Sportswear company Fila has come under fire from some Hong Kong internet users after one of the city’s badminton players Angus Ng was pictured drenched in sweat while playing in one of its shirts during the Tokyo Olympics.

It was the latest twist in a bizarre controversy which began when some pro-Beijing figures criticised Ng for not wearing a shirt with the HKSAR flag logo but instead wore a black shirt — the colour associated with the city’s 2019 protesters — in the competition’s first round last week.

Ng then agreed to wear the Fila shirt provided by the Hong Kong Badminton Association.

Photo: Facebook HKFP remix.

The 27 year-old lost his game to Guatemala’s Kevin Cordon 22-20, 21-13 on Wednesday.

Images circulating online showed Ng in a green Fila shirt drenched in sweat, while Cordon’s Yonex shirt was relatively dry.

A stream of comments on Fila’s Facebook page criticised the quality of its products and the pro-Beijing figures who started the controversy, after Ng lost his place in the competition.

“The company’s clothes are not breathable,” one comment read under a promotional post by Fila. “You couldn’t pay me to wear this for exercise.”

“It’s not good enough to wipe the floor with,” another user said of its products.

Badminton players Angus Ng (right) and Kevin Cordon. Photo: Internet.

Ng had agreed to wear a shirt by Fila, a Korean-owned company which sponsors the Hong Kong Badminton Association, after pro-Beijing figures criticised him for wearing a black Lululemon shirt without the Hong Kong SAR logo.

He later explained on his Instagram account that he had to provide his own shirt after his sponsorship deal with Yonex ended.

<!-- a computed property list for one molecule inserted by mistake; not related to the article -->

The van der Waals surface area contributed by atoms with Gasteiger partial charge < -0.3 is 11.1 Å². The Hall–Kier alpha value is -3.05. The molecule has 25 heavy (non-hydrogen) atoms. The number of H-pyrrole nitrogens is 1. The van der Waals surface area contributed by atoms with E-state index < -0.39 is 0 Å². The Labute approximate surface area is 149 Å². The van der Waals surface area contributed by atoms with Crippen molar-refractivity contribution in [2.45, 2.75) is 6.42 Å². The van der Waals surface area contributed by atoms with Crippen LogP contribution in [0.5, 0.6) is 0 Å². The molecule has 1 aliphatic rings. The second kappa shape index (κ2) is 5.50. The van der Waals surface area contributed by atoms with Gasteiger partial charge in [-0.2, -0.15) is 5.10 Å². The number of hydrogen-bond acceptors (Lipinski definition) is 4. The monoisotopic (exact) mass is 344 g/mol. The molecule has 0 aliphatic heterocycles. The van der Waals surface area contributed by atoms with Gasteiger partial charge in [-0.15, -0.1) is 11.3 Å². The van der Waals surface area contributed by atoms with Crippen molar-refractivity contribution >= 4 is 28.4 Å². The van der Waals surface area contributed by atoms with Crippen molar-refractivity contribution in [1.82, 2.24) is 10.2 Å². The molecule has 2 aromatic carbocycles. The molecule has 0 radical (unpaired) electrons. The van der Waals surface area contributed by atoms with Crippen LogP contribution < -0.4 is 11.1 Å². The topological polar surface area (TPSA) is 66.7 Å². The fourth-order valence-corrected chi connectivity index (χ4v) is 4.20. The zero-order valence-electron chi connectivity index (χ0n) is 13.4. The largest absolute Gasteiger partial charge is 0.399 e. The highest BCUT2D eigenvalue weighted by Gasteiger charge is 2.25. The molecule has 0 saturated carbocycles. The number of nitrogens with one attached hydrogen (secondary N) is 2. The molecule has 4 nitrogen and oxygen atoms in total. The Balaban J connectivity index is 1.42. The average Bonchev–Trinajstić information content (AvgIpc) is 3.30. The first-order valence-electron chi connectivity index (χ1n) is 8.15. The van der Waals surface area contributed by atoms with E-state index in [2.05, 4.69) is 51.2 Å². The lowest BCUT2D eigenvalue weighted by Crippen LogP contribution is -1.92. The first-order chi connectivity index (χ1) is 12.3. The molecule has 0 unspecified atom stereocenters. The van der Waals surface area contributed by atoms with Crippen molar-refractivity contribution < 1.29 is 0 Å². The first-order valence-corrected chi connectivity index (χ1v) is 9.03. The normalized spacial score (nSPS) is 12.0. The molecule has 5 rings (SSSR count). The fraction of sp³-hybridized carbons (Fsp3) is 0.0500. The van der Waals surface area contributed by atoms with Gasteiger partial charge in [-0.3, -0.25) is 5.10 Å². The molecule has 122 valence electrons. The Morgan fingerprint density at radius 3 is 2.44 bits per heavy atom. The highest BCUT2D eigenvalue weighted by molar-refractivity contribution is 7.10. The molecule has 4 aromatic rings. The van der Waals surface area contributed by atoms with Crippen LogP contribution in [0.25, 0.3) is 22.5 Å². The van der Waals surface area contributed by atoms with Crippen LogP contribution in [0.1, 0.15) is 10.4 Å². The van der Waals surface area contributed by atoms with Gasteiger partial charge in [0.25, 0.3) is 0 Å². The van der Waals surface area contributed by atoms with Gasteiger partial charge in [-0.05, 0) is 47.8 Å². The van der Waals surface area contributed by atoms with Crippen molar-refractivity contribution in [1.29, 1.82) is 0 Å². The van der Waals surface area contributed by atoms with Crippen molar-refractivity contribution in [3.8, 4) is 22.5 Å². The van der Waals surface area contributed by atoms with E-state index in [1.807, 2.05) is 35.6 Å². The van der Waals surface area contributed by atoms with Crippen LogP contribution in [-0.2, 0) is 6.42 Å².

HKFP has reached out to Fila for comment.

‘Not his usual self’

Observers noted that Ng seemed uncomfortable during Wednesday’s game after swapping his black shirt for Fila’s.

Angus Ng. Photo: Instagram.

Ng, who is ranked ninth in the world, thanked his supporters and vowed to “rise back up” after his loss on Wednesday.

“To all my supporters, I have received and read all your messages,” a post to his Instagram account read. “I am very moved and touched. I know I am not alone.”

“I will definitely rise back up again, I just need some time.”

‘Sorry for severe tone’

Meanwhile, a pro-Beijing party member who called on Ng to quit the Olympics for wearing the black shirt apologised for the tone he used, after pressure from senior politicians.

“I was very riled up, the tone of my comments on Facebook were a bit severe,” Nicholas Muk wrote on his YouTube channel on Wednesday, “I express my apologies here.”

Muk, a teacher, had deleted his Facebook account following a public outcry against his comments on Sunday.

Photo: Facebook and Youtube.

His apology came after the chairperson of the pro-Beijing DAB party, Starry Lee, said Muk should “bear responsibility for his actions” after the tone of his comments caused a “wave of uproar” in society.

Lee said she found the apology acceptable. “I think he was perfectly justified in raising his concerns,” she told NowNews. “Lots of people in society agreed with his views. It’s just his tone was inappropriate, so it caused misunderstanding.”

The lawmaker added that an athlete’s performance should not be affected by changes in their situation. “Our Hong Kong athletes should do their best, no matter the environment,” she was quoted as saying.

Rhoda Kwan

Rhoda Kwan is HKFP's Assistant Editor. She has previously written for TimeOut Hong Kong and worked at Meanjin, a literary journal. She holds a double bachelor’s degree in Law and Literature from the University of Hong Kong.